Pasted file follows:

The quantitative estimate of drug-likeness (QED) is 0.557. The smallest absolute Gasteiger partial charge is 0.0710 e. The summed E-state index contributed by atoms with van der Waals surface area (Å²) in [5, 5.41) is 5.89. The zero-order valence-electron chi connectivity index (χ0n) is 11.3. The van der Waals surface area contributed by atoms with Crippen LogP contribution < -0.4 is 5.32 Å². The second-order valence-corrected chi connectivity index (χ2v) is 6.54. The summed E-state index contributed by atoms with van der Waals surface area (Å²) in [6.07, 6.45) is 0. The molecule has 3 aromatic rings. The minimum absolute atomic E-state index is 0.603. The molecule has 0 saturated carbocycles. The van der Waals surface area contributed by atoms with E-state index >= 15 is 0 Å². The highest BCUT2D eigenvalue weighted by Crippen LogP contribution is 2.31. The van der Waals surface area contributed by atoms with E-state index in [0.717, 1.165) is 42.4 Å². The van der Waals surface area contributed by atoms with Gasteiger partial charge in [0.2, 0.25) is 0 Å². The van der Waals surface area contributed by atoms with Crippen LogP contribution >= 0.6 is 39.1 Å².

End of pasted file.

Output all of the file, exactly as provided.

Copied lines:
The quantitative estimate of drug-likeness (QED) is 0.557. The smallest absolute Gasteiger partial charge is 0.0710 e. The summed E-state index contributed by atoms with van der Waals surface area (Å²) in [5, 5.41) is 5.89. The zero-order valence-electron chi connectivity index (χ0n) is 11.3. The van der Waals surface area contributed by atoms with Crippen LogP contribution < -0.4 is 5.32 Å². The second-order valence-corrected chi connectivity index (χ2v) is 6.54. The summed E-state index contributed by atoms with van der Waals surface area (Å²) in [6.07, 6.45) is 0. The molecule has 3 aromatic rings. The minimum absolute atomic E-state index is 0.603. The molecule has 0 saturated carbocycles. The van der Waals surface area contributed by atoms with E-state index >= 15 is 0 Å². The highest BCUT2D eigenvalue weighted by Crippen LogP contribution is 2.31. The van der Waals surface area contributed by atoms with E-state index in [0.717, 1.165) is 42.4 Å². The van der Waals surface area contributed by atoms with Gasteiger partial charge in [0.2, 0.25) is 0 Å². The van der Waals surface area contributed by atoms with Crippen LogP contribution >= 0.6 is 39.1 Å².